Monday, June 27, 2016

Escape the News with some free and bargain books

I saw the results of the Brexit vote last week, and a part of me wanted to cheer and say “At last!” (and not just because something finally gained more headlines than the US presidential race!) while a part of me looks to the future with some anxiety.

Living in Britain through the formation of the Common Market, its evolution into the European Union and the birth of the Euro, the whole EU thing often left me feeling more frustrated than anything.

Yes, being in the Union gave people the freedom to live and work where they pleased. The single currency presumably gave people and businesses in member states a lot easier time of managing their money. But I would say that Britain’s heart was never really in it. I think the writing’s been on the wall for years now since Britain chose to stay out of the Euro.

Any plus sides to the arrangement were probably felt more by politicians, big business, and the City than by ordinary folk in Britain. On the downsides, new stories popped up regularly of the latest bureaucratic nonsense to emerge from Brussels. We were drowning in floods of news rules of breathtaking absurdity from regulating the permitted curvature of bananas to the recycling of teabags. And bureaucrats were being paid outlandish salaries on an obscene gravy train to come up with this nonsense.

And while the British instinctively believe in “playing fair” some countries always seemed happy to flout the rules while grabbing as much as they could from the Union. Dang it all, that’s just not cricket old chap, what?

I honestly don’t know if, given the choice, I’d have voted Remain or Leave. The frustration was clearly boiling over, but the effects of the vote will be far-reaching. Trouble is, there’s a lot of noise and speculation out there but precious little useful information.

I’m not going to make any predictions. Leaving the EU may be good for Britain, it may be disastrous. The UK may stay whole, it may fragment. The same goes for the EU. The knock-on effects around the world are incalculable.

All we can do is hang on for the ride.

And what better way to distract yourself than with a good book? The Goodreads group Support for Indie Authors is holding another “Free and Bargain Books” event this weekend, from July 1 through to July 4. Lots of authors and e-books of all genres to enjoy, either for free or priced at 99 cents.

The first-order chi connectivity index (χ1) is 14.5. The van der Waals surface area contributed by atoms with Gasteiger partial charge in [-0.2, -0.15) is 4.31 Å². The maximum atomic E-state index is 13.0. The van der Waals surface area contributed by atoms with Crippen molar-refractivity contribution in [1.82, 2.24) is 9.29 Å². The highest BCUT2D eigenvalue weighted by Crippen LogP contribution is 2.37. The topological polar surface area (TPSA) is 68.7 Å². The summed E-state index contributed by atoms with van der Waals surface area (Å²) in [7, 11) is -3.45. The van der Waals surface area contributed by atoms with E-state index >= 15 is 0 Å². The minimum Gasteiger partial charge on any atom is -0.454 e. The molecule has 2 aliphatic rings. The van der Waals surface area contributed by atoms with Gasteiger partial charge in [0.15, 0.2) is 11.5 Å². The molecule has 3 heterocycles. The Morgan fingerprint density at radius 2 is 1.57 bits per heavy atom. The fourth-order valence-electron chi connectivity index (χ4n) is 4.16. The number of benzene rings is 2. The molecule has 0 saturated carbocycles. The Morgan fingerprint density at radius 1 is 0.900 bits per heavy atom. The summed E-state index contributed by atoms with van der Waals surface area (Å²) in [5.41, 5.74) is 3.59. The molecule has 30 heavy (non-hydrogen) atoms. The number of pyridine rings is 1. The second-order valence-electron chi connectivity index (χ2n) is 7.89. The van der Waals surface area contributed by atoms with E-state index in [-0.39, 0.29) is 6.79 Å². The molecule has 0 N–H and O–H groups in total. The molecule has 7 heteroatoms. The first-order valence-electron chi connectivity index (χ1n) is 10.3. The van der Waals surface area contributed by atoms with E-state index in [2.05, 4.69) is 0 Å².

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I’ve already discounted Ghosts of Innocence and Tiamat’s Nest to 99 cents ahead of the event to give time for the reduced price to filter its way to all the outlets.

9 comments:

  1. Some people are really upset about it. Time will tell if it's a good move.

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  2. Sometimes it's best to cut your losses (whatever they may be), but in the end, the people spoke. I think the price for redemption is well spent. I'm happy for the people.

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  3. I think Britain will come to regret this vote and Scotland will undoubtedly once more consider leaving the UK, and most of Britain's oil comes from Scotland so this could be a problem.

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  4. Alex, it was such a close vote a lot of people in the UK would have been upset either way. However, the way it went has truly shocked a lot of people outside the country. Nobody really believed it would happen.

    Diane, the die is cast, as they say.

    Stephen, oil production there is already slowing down, not sure how many more years it will keep up.

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  5. I was happy for Britain. Actually, I've been thinking how much relief they must feel over the move. It was obviously the choice of the people. It's going to be interesting to watch the fall out.

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  6. It's been fascinating to watch this unfold. Change is coming, that's for sure!

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  7. Crystal, unfortunately I don't think it's much of a relief yet. The vote has seriously divided the country and I don't recall ever seeing both main political parties so divided either. I don't think anyone can predict even the near future with any credibility.

    Emily, I've not been watching too closely until the vote got near, but I've lived through the formation of the EU and it has always been a divisive matter over there. I hope this will be taken as an opportunity to rein in some of the worst aspects and build on the positives.

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  8. Interesting reading your thoughts on Brexit, Ian. The thing that most struck me--and I see that you've touched on it just a bit, was how close the vote was. The vote last year for Scottish secession was close. Our (USA) last few presidential elections have been close. What that translates to me is that in each of the aforementioned elections, though the people spoke with their votes, it still left close to half of the voters unhappy. I think I've never seen the western world quite so divided on many, many issues and on many, many fronts.

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  9. Teresa, yes there's a lot of deep divisions in the world right now. It doesn't help that party politics is inherently - and increasingly bitterly - divisive.

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